Main Street Facade Grant Application
Art Space Comments
Main Street Facade Grant Application
Public Hearing Talk
Delivered at the Vincennes City Hall
March 27, 2017
On March 27, 2017, I gave a talk that Amy and I put together at a Public Hearing at the Vincennes, IN City Hall supporting the Facade Grant Project on Main Street. We felt that this is very much related to art and design as well as historical heritage; we regard architectural features as design! The room was full of interested people from the community. Many people afterward came to thank me for the thoughtfulness of the comments.
Good afternoon: My name is Andrew Jendrzejewski. My spouse Amy and I own Art Space Vincennes and have applied for a Facade Grant. The grant would enable us to fix a condensation problem, restore the windows to a genuine historical standard, and freshen it up for the entrance of the business district downtown. It’s more about the preservation of the building than it is a business decision.
We have enjoyed living in the historic district at 5th and Perry for 37 years. Many of the older homes in our neighborhood are grand and true works of art. We love our neighborhood and want to keep it beautiful. Many amenities are within walking distance, including the gallery we own on Main Street. Since the development of Clark’s Crossing and the accompanying park, we now have a view of the elegant Knox County courthouse.
The architecture of the Main Street area is a significant asset for Vincennes, as many experts have recognized. Main Street is near two other major community assets, the river and the various historical sites that people come to Vincennes to see. They form a cluster of interest together. Caring for, saving and using these assets can only be good for the whole city.
In 2012 we purchased the Cyrus Allen house at 521 Main Street. We remodeled the inside, transforming it from an office space to a beautiful art gallery space. We were very economical about it, and emphasized the wonderful cubical spaces inside and the hand-made architectural detail, still there.
We are one of three galleries on Main Street. Each gallery offers distinctly different experiences that have encouraged crowds to check us all out Rather than competing with each other, we have cooperated to develop and brand the First Friday Art Walk events during the months from February to December. These events are aimed to create consistent energy downtown on those particular evenings. Our success, I am told, was a factor for attracting Pioneer Oil to Vincennes. That credit seems a little much, but whether or not this is true, the way the arts encourage business development is a common pattern that we have noticed in other cities across the country and within Indiana.
Art excites interest, and business moves in.
Vincennes is ahead of the game, though. With the grant, we would be catching restoration opportunities before it is too late. Our chances are much better than other areas where little is left to restore.
We do need more shops that would benefit from being open late. As Main Street improves with the numerous projects planned and already occurring, we hope to attract an increasing number of tourists and locals to visit downtown. We hope to attract businesses geared toward serving them and their interests. We need boutiques, bookstores, an ice cream shop, micro-breweries and stores that appeal to younger crowds, that would draw people to town. To create more activity for now, Sara Frens, Director of the Art Guild, Ann Niehaus of Red Skelton Museum, and Shyla Beam of the Tourism Bureau work with InVin to organize events called “Spring and Fall on Main” to coincide with the Art Walks.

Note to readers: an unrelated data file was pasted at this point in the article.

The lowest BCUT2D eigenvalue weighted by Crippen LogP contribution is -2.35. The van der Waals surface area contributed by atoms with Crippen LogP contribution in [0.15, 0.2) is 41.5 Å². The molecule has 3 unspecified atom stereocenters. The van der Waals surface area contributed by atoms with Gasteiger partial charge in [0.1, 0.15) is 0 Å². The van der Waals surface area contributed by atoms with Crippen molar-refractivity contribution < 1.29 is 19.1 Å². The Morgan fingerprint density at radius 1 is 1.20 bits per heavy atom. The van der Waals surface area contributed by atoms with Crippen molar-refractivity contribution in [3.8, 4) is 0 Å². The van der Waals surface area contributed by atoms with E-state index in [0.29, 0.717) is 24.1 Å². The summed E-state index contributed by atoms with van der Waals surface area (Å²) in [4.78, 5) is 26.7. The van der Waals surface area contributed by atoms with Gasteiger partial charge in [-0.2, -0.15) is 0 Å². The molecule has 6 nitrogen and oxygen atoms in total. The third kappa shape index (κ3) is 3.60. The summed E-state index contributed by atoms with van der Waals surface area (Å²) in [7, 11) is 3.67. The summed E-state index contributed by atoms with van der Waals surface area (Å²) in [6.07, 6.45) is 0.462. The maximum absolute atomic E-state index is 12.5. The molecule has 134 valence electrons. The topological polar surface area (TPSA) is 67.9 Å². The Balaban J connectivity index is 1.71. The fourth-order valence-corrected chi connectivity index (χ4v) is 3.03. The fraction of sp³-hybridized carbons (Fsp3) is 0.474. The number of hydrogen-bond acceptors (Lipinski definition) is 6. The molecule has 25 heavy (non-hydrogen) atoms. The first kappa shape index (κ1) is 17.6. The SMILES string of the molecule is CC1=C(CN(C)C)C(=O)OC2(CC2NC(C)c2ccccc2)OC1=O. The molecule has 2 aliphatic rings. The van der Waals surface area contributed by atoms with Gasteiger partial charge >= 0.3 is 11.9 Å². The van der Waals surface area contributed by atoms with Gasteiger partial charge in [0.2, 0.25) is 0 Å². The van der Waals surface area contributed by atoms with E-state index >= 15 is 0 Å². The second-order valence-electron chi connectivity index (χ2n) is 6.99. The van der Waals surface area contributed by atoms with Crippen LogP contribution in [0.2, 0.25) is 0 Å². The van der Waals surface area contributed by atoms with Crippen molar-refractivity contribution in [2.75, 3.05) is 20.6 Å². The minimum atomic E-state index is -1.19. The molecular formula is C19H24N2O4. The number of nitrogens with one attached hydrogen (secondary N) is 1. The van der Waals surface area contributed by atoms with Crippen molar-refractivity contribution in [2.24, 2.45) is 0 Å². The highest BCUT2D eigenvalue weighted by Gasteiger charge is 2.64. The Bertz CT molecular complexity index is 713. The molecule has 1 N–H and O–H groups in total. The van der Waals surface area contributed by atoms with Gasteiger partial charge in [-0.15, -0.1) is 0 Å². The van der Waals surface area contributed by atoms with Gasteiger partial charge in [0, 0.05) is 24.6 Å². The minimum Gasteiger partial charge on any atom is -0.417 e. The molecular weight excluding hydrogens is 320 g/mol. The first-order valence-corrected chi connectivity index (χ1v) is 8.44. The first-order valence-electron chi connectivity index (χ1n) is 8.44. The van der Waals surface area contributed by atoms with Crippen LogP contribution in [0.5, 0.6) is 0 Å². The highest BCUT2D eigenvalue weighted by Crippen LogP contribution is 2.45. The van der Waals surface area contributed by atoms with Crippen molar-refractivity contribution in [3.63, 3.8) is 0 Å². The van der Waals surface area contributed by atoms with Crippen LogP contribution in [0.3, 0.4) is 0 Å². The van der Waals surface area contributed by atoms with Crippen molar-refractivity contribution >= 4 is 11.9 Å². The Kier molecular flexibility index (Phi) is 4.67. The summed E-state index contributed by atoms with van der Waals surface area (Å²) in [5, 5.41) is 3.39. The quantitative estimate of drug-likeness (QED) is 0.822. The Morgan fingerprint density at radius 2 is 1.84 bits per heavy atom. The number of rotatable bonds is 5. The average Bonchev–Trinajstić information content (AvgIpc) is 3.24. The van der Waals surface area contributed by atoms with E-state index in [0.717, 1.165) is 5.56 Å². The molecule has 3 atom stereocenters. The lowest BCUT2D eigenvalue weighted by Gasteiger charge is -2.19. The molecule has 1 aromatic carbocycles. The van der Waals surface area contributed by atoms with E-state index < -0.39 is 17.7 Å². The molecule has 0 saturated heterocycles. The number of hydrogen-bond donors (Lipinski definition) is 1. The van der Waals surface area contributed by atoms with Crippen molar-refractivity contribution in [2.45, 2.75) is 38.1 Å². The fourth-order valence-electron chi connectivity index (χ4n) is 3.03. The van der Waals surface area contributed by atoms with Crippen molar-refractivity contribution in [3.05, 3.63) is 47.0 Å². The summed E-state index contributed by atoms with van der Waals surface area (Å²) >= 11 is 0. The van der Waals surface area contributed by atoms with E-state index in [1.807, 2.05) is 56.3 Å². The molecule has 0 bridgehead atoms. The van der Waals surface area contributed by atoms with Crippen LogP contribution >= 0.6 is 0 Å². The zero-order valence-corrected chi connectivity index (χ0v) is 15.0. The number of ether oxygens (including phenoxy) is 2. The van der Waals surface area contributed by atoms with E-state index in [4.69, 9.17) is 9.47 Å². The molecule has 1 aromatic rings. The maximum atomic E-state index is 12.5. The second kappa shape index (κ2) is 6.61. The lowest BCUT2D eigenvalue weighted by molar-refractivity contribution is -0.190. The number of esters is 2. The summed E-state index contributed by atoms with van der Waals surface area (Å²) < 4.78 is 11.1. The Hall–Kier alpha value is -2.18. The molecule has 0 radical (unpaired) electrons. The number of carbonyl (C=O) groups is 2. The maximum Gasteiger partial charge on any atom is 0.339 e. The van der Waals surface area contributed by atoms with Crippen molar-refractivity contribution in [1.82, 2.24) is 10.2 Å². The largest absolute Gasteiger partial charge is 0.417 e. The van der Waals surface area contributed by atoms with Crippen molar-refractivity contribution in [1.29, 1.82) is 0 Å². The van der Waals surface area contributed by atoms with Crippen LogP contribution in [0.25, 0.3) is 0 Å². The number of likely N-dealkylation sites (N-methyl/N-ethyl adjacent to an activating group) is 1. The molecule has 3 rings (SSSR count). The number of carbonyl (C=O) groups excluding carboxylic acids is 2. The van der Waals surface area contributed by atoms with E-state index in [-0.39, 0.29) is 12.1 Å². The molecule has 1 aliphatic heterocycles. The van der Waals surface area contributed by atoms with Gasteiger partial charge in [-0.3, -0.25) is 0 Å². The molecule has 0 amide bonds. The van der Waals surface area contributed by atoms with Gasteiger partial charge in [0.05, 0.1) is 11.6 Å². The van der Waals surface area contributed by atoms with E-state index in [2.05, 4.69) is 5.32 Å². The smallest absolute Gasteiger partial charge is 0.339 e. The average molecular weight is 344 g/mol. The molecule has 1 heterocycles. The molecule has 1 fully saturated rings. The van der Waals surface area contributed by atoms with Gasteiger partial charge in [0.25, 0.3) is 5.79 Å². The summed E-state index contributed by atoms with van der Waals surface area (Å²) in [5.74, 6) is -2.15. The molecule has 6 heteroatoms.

This grant application is not just to serve our businesses. It is the community nature of the effort that makes this grant request special and valid. I feel strongly that the original 30 some applicants and the nine who made the cut this year would agree. They have demonstrated so with the many hoops required on the grant application to assure the state that this is the case. I suspect that the whittled down list of nine is a test by the state to see if we do meet our community effort. If so, that would open the door for future opportunities to fund those not included this round and other possible community-minded projects. This lays the groundwork for future development of our resources.
Stores downtown have faced difficult times as each big box store comes to Vincennes and Internet commerce becomes increasingly popular. These factors have been the ruin of many towns in America. Vincennes is rich in a variety of assets that can keep our community attractive, interesting and viable. We must adjust our businesses on Main Street to become something the Internet and big box stores cannot do.
For this project, then, it’s not just about the money. More importantly, it’s about place-making, recognizing the beauty and potential of our heritage and creating one for the future. It is about working together as a community. Former President John F. Kennedy adopted and frequently used the aphorism “A rising tide lifts all boats”. Every small advance we each make individually to our community environment benefits the whole community. It demonstrates civic pride. Fortunately for us all, there are many great individuals willing to put their imagination and resources on the line to prove it. Hopefully, if we do get the grant, there will be others who will see that our intentions on Main Street will work, that it will help us all.
Thank you kindly for the opportunity to share our thoughts about this important project.